Drug Status Key

  • Preferred
  • On Formulary
  • Specialist Initiation
  • Shared Care
  • Hospital Only
  • Under Review
  • New on System

2.2 Notes & Guidance

Please see NICE Clinical Guidelines CG 127 (December 2016) before starting anti-hypertensive medication.

Key priorities for implementation relating to drug treatment of  hypertension include:

Initiating treatment

Offer antihypertensive drug treatment to people aged under 80 years with stage 1 hypertension who have one or more of the following:
  target organ damage
•  established cardiovascular disease
  renal disease
•  a 10-year cardiovascular risk equivalent to 20% or greater.

Offer antihypertensive drug treatment to people of any age with stage 2 hypertension.

For people aged under 40 years with stage 1 hypertension and no evidence of target organ damage, cardiovascular disease, renal disease or diabetes, consider seeking specialist evaluation of secondary causes of hypertension and a more detailed assessment of potential target organ damage. This is because 10-year cardiovascular risk assessments can underestimate the lifetime risk of cardiovascular events in these people.

Choosing antihypertensive drug treatment

Offer people aged 80 years and over the same antihypertensive drug treatment as people aged 55–80 years, taking into account any comorbidities.

Step 1 treatment

Offer step 1 antihypertensive treatment with a calcium-channel blocker (CCB) to people aged over 55 years and to black people of African or Caribbean family origin of any age. If a CCB is not suitable, for example because of oedema or intolerance, or if there is evidence of heart failure or a high risk of heart failure, offer a thiazide-like diuretic.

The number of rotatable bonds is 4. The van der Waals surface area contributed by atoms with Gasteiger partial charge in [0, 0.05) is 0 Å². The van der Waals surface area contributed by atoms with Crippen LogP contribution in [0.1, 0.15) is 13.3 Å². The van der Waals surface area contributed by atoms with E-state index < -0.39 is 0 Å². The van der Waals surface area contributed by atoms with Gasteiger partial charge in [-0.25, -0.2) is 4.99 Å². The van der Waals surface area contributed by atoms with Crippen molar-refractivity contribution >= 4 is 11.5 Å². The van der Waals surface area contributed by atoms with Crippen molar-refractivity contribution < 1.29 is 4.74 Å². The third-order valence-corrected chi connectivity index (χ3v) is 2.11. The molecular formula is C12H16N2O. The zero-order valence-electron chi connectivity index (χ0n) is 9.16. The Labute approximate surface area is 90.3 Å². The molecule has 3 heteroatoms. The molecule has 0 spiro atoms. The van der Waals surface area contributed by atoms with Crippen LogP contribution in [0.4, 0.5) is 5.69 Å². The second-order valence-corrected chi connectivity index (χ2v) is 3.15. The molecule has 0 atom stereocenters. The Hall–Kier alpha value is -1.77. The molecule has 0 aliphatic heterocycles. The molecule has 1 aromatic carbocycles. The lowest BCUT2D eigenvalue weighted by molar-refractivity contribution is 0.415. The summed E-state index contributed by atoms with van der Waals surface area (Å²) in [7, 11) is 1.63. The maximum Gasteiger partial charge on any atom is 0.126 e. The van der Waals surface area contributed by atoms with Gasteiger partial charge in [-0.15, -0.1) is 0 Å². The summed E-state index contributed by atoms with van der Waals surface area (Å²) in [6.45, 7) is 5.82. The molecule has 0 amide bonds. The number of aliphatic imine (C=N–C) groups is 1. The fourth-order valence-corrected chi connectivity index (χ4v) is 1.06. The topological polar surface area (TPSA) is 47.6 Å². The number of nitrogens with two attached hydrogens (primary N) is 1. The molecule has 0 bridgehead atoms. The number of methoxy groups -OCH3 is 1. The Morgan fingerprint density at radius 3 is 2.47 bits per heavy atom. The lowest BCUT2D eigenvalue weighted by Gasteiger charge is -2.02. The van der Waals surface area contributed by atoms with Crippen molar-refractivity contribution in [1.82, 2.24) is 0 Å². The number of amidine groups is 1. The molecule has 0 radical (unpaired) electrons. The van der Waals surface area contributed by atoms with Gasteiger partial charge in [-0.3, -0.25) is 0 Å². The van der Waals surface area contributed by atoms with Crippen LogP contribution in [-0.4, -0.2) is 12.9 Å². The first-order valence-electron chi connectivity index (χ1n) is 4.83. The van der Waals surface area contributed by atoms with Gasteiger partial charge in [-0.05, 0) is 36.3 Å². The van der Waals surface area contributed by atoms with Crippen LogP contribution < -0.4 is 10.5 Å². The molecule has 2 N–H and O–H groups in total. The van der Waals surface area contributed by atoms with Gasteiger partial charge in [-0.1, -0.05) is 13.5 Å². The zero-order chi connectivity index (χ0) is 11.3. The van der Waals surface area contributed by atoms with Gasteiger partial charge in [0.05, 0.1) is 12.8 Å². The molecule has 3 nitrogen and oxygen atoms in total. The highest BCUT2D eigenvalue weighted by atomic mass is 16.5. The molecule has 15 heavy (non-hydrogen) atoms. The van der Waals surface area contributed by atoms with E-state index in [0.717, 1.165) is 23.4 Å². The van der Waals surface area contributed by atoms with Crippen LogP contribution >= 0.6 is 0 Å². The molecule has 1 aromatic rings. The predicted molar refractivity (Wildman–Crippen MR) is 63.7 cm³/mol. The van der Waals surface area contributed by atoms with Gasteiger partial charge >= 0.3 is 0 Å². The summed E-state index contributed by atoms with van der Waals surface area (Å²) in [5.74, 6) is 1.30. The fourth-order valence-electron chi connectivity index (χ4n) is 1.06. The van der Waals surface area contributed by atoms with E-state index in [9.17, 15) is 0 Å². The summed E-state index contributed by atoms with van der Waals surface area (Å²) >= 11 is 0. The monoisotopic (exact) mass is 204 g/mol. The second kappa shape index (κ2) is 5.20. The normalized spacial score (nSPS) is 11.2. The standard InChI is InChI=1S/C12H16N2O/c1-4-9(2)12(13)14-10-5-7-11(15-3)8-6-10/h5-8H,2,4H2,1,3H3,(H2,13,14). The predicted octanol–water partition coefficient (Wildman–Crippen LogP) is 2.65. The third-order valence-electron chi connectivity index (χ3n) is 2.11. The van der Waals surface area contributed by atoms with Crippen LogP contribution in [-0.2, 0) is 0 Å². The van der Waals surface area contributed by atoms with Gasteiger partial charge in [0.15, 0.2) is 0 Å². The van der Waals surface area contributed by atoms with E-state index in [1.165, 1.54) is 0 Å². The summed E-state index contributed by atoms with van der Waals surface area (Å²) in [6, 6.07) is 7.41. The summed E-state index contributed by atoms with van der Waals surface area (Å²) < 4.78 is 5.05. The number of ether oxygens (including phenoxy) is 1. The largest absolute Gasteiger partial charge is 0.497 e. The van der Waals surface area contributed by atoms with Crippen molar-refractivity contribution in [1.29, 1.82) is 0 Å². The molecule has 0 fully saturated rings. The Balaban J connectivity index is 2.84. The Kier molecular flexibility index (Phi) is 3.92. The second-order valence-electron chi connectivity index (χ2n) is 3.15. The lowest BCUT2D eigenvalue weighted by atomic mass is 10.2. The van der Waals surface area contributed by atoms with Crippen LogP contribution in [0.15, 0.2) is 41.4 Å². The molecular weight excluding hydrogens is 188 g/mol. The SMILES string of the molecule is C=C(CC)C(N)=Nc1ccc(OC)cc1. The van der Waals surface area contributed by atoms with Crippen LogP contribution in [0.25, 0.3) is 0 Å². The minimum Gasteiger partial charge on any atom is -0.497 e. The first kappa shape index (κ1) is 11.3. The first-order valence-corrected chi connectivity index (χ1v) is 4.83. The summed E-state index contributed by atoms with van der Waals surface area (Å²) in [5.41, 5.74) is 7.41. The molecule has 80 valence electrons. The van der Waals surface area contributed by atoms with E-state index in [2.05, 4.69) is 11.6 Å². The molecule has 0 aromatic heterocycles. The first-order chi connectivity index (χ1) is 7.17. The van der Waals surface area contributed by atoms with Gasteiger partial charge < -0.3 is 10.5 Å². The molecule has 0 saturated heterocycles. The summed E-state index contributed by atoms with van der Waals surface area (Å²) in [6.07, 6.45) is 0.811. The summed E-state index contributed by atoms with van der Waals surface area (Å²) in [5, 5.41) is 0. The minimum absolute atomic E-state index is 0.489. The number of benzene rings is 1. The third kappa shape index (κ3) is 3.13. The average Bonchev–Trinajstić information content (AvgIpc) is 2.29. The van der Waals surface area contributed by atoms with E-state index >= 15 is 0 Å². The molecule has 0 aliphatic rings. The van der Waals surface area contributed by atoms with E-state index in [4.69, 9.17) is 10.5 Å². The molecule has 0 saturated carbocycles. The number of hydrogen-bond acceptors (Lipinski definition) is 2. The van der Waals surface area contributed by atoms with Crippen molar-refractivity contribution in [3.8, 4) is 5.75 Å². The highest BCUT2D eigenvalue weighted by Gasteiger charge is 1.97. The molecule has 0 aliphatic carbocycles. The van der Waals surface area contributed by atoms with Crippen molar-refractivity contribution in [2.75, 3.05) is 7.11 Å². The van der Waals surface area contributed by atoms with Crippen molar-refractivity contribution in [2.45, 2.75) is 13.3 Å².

If a diuretic treatment is to be initiated or changed, offer a thiazide-like diuretic, such as chlortalidone (12.5–25.0 mg once daily) or indapamide (1.5 mg modified-release or 2.5 mg once daily) in preference to a conventional thiazide diuretic such as bendroflumethiazide or hydrochlorothiazide.

For people who are already having treatment with bendroflumethiazide or hydrochlorothiazide and whose blood pressure is stable and well controlled, continue treatment with the bendroflumethiazide or hydrochlorothiazide.

Step 4 treatment

For treatment of resistant hypertension at step 4:

Consider further diuretic therapy with low-dose spironolactone (25 mg once daily) if the blood potassium level is 4.5 mmol/l or lower. Use particular caution in people with a reduced estimated glomerular filtration rate because they have an increased risk of hyperkalaemia.

Consider higher-dose thiazide-like diuretic treatment if the blood potassium level is higher than 4.5 mmol/l.

Further detail of this guidance available here

The treatment of hypertension during pregnancy is outlined in:

NICE CG 107:  Hypertension in pregnancy - The management of hypertensive disorders during pregnancy

Please note, sample information has been entered into Chapters 1 and 2 only and although fairly clinically accurate, it is not guaranteed. The information was entered during April and May 2017 and drugs will have subsequently been randomly added during telephone demonstrations.